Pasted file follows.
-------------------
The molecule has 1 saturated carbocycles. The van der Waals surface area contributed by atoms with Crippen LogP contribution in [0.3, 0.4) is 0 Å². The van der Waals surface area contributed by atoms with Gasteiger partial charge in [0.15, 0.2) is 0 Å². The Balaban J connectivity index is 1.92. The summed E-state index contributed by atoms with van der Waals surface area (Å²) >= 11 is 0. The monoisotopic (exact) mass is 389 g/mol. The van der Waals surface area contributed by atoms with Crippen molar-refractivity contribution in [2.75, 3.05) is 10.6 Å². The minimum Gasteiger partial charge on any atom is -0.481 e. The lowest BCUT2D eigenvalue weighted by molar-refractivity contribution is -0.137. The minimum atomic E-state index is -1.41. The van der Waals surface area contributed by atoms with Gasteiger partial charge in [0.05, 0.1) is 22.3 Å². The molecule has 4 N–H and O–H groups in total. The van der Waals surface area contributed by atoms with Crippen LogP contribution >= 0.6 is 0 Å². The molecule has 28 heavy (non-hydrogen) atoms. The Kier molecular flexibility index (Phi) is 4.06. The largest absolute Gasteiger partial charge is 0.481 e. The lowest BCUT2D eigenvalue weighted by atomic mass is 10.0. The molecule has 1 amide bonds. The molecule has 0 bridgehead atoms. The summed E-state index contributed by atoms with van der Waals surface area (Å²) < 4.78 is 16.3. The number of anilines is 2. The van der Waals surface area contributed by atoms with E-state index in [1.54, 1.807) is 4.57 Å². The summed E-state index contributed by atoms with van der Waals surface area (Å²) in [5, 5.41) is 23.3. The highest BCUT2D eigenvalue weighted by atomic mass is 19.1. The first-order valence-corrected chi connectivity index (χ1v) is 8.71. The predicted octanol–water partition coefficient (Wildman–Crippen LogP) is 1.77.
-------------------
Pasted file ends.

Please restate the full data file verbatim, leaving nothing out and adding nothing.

The molecule has 1 saturated carbocycles. The van der Waals surface area contributed by atoms with Crippen LogP contribution in [0.3, 0.4) is 0 Å². The van der Waals surface area contributed by atoms with Gasteiger partial charge in [0.15, 0.2) is 0 Å². The Balaban J connectivity index is 1.92. The summed E-state index contributed by atoms with van der Waals surface area (Å²) >= 11 is 0. The monoisotopic (exact) mass is 389 g/mol. The van der Waals surface area contributed by atoms with Crippen molar-refractivity contribution in [2.75, 3.05) is 10.6 Å². The minimum Gasteiger partial charge on any atom is -0.481 e. The lowest BCUT2D eigenvalue weighted by molar-refractivity contribution is -0.137. The minimum atomic E-state index is -1.41. The van der Waals surface area contributed by atoms with Gasteiger partial charge in [0.05, 0.1) is 22.3 Å². The molecule has 4 N–H and O–H groups in total. The van der Waals surface area contributed by atoms with Crippen LogP contribution >= 0.6 is 0 Å². The molecule has 28 heavy (non-hydrogen) atoms. The Kier molecular flexibility index (Phi) is 4.06. The largest absolute Gasteiger partial charge is 0.481 e. The lowest BCUT2D eigenvalue weighted by atomic mass is 10.0. The molecule has 1 amide bonds. The molecule has 0 bridgehead atoms. The summed E-state index contributed by atoms with van der Waals surface area (Å²) < 4.78 is 16.3. The number of anilines is 2. The van der Waals surface area contributed by atoms with E-state index in [1.54, 1.807) is 4.57 Å². The summed E-state index contributed by atoms with van der Waals surface area (Å²) in [5, 5.41) is 23.3. The highest BCUT2D eigenvalue weighted by atomic mass is 19.1. The first-order valence-corrected chi connectivity index (χ1v) is 8.71. The predicted octanol–water partition coefficient (Wildman–Crippen LogP) is 1.77.